THE LARGEST OFFSHORE wind project in the nation is coming to the waters off Massachusetts, setting our Commonwealth up to be a global leader in clean energy that can deliver on the promise of reducing greenhouse gas emissions and creating good-paying green jobs across the state. But to get there, and to pave the way for more projects like Vineyard Wind to come online, our electrical infrastructure needs to be prepared to handle these significant new sources of clean energy. Currently, an antiquated power grid — the infrastructure at the core of that transition — is threatening our progress in reducing emissions and addressing the climate crisis, just as our transition to clean energy is beginning to gain steam.
The transmission grid is the central artery for our electric power systems, determining where our energy comes from, how much that energy costs, and how it’s distributed. In Massachusetts, our transmission grid and energy markets are managed by an organization called ISO New England, which also serves the other five New England states. To date, ISO-NE’s management has prioritized a continuation of the status quo, setting rules that favor polluting fossil fuel plants and perpetuating barriers that make it difficult to connect Massachusetts consumers with cost-effective clean energy.
To ensure the success of Vineyard Wind and the other large-scale clean energy projects that will follow, we need to change the rules for our grid and invest in a smart and reliable clean energy grid that connects us to cost-effective renewable energy throughout the region and stops standing in the way of our critical emissions reduction goals.
First, we need to change how ISO-NE is governed to improve the organization’s accountability and transparency, prioritize input from states like Massachusetts, and ensure decisions are made with input from a more diverse range of stakeholders. ISO-NE must commit to delivering on the New England states’ climate, environmental justice, and policy commitments in both its mission and in its planning, markets, and decisions.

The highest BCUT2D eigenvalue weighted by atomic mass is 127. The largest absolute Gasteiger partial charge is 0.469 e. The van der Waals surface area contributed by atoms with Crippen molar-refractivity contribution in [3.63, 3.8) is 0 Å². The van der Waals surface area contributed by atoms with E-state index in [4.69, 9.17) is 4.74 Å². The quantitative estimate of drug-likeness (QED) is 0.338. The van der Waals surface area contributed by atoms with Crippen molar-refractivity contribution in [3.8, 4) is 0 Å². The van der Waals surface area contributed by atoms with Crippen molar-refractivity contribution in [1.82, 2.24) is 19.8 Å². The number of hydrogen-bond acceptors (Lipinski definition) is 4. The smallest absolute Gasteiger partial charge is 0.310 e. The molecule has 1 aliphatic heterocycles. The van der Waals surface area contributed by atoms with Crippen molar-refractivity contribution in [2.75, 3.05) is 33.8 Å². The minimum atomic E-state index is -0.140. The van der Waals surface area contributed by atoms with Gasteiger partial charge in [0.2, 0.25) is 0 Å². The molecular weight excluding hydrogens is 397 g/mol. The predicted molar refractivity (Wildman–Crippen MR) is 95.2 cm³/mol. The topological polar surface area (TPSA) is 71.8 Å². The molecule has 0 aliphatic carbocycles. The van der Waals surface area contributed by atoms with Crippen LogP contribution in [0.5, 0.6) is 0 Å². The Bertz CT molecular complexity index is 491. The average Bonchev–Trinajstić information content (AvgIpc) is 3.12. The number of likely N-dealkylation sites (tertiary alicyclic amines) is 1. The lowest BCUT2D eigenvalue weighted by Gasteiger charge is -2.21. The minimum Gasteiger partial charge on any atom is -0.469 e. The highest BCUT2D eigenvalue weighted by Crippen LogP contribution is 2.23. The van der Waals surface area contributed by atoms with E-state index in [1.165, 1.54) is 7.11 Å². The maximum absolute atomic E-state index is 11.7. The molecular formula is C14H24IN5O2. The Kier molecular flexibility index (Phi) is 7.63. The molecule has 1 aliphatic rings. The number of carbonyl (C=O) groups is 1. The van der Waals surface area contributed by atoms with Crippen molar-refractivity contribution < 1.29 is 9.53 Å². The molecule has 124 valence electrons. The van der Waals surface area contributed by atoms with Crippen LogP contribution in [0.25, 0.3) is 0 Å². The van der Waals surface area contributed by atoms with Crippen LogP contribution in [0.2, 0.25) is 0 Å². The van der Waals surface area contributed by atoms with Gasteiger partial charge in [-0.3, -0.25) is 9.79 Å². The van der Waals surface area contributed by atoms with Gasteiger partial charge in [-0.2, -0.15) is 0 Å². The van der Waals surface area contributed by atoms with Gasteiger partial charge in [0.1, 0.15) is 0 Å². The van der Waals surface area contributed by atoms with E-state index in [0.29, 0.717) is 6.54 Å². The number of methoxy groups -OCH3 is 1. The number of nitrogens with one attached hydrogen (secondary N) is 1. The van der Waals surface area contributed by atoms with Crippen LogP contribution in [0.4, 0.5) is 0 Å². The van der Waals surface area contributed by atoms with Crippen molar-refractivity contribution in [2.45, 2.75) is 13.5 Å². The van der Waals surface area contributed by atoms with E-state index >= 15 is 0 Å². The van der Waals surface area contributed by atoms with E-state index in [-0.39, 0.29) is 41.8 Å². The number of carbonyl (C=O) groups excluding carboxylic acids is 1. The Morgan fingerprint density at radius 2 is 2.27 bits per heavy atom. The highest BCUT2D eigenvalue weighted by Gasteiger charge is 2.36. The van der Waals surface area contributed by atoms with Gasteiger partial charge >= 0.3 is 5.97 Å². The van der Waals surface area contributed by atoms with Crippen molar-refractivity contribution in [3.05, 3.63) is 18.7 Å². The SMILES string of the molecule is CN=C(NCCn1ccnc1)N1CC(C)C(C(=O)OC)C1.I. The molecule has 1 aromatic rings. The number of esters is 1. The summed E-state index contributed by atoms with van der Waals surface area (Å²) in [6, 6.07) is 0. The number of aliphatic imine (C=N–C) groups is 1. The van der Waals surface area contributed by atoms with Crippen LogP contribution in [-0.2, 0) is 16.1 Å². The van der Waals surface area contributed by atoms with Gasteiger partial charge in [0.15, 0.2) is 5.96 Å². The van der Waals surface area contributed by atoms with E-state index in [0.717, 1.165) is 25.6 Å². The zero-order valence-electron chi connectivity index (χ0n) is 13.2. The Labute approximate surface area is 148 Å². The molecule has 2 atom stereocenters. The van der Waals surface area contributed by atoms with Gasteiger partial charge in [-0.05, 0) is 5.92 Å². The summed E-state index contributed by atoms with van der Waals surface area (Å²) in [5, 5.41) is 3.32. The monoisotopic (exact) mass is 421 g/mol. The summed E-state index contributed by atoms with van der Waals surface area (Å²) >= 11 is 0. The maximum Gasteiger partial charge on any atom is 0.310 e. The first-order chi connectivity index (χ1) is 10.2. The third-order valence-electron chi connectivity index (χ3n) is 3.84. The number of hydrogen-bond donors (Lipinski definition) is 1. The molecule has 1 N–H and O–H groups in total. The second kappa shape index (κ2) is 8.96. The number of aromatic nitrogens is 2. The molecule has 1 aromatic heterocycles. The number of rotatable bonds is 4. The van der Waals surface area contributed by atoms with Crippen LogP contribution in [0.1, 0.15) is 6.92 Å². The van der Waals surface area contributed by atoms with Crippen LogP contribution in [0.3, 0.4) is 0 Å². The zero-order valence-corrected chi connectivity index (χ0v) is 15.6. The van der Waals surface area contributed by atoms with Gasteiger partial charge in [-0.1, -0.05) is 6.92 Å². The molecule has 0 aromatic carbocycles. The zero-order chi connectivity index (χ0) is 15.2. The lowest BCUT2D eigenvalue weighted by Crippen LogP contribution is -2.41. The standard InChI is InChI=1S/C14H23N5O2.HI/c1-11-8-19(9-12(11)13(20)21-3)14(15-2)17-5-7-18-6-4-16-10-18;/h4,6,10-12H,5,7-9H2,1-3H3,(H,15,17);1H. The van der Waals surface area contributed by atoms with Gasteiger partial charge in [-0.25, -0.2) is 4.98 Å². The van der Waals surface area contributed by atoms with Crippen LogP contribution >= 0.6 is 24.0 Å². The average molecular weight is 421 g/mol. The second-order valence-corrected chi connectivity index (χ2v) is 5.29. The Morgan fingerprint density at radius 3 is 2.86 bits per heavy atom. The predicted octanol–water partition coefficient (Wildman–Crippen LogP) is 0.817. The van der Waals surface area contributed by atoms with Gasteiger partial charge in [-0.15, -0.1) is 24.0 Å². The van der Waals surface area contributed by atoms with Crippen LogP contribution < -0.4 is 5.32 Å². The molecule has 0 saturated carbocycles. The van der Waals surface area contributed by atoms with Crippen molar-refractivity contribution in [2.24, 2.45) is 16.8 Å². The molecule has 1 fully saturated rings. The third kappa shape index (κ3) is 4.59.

Second, we must reimagine transmission planning to prioritize cost-effective reliability, reflect the climate-focused decision making already enshrined in law by the New England states, and incorporate environmental justice priorities. This will enable the shift away from fossil fuel power plants that pollute our population centers to large-scale clean generation like wind and solar, together with clean distributed energy, as well as cutting-edge energy storage solutions and resilient microgrids.
A planning process dominated by entrenched interests behind closed doors that gives no meaningful weight to state law and policy will only result in a continuation of the status quo. ISO-NE must bring its planning processes into the 21st century. Planning must incorporate data-driven solutions that identify the timing and location of transmission that will optimize the grid to reach our critical clean energy goals in a cost-effective manner.
Finally, we need to change the old-fashioned assumptions of the energy markets that prohibit clean energy resources from fair competition and give fossil fuels a leg up. Even though every New England state has made commitments to reduce emissions and increase renewable energy procurement, ISO-NE maintains a market with a thumb on the scale for fossil fuels. Reforms should align with states’ climate objectives and remove barriers that stand in the way of allowing renewable energy projects to come online quickly and compete fairly. Although a significant redesign of the ISO-NE markets will take time, it’s necessary to secure the buy-in of all stakeholders, including New Englanders who have been burdened by the current system’s reliance on costly and polluting fossil fuel plants.
With the potential for our state to produce around 800 terawatt hours of energy from offshore wind alone, we’re at an inflection point for clean energy and clean jobs in Massachusetts. There is no doubt that the decisions we make now will determine the fate of our burgeoning clean energy economy and our region’s efforts to cut harmful pollutants. With the passage of the Next Generation Climate Roadmap, we now have the framework to achieve critical climate goals across the Commonwealth. There is a queue of innovative and exciting clean energy projects in the pipeline that will allow us to rapidly increase our renewable energy procurement over the next decade. Now we need a reformed ISO-NE to deliver the modernized grid that will make that innovation possible.
Published in CommonWealth Magazine.
Jennifer Benson is the president of the Alliance for Business Leadership and Amy Boyd is the director of policy at the Acadia Center.